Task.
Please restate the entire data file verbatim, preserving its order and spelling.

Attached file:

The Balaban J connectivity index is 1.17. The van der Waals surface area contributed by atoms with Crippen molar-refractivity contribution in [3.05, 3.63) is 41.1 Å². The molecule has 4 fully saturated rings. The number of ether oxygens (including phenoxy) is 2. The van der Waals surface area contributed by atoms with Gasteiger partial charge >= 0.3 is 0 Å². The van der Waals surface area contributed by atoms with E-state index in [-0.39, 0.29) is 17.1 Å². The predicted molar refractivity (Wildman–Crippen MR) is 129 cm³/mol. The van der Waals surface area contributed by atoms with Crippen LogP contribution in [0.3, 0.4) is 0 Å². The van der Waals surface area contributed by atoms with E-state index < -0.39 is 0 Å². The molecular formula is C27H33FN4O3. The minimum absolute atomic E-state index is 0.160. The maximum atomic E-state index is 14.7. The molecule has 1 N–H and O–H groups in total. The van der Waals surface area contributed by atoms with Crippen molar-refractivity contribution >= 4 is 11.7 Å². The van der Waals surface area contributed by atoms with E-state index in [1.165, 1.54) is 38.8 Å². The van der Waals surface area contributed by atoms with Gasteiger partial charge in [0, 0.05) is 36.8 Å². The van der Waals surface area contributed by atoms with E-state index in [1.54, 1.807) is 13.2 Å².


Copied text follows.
The Balaban J connectivity index is 1.17. The van der Waals surface area contributed by atoms with Crippen molar-refractivity contribution in [3.05, 3.63) is 41.1 Å². The molecule has 4 fully saturated rings. The number of ether oxygens (including phenoxy) is 2. The van der Waals surface area contributed by atoms with Gasteiger partial charge >= 0.3 is 0 Å². The van der Waals surface area contributed by atoms with E-state index in [-0.39, 0.29) is 17.1 Å². The predicted molar refractivity (Wildman–Crippen MR) is 129 cm³/mol. The van der Waals surface area contributed by atoms with Crippen LogP contribution in [0.3, 0.4) is 0 Å². The van der Waals surface area contributed by atoms with E-state index < -0.39 is 0 Å². The molecular formula is C27H33FN4O3. The minimum absolute atomic E-state index is 0.160. The maximum atomic E-state index is 14.7. The molecule has 1 N–H and O–H groups in total. The van der Waals surface area contributed by atoms with Crippen molar-refractivity contribution >= 4 is 11.7 Å². The van der Waals surface area contributed by atoms with E-state index in [1.165, 1.54) is 38.8 Å². The van der Waals surface area contributed by atoms with Gasteiger partial charge in [0, 0.05) is 36.8 Å². The van der Waals surface area contributed by atoms with E-state index in [1.54, 1.807) is 13.2 Å².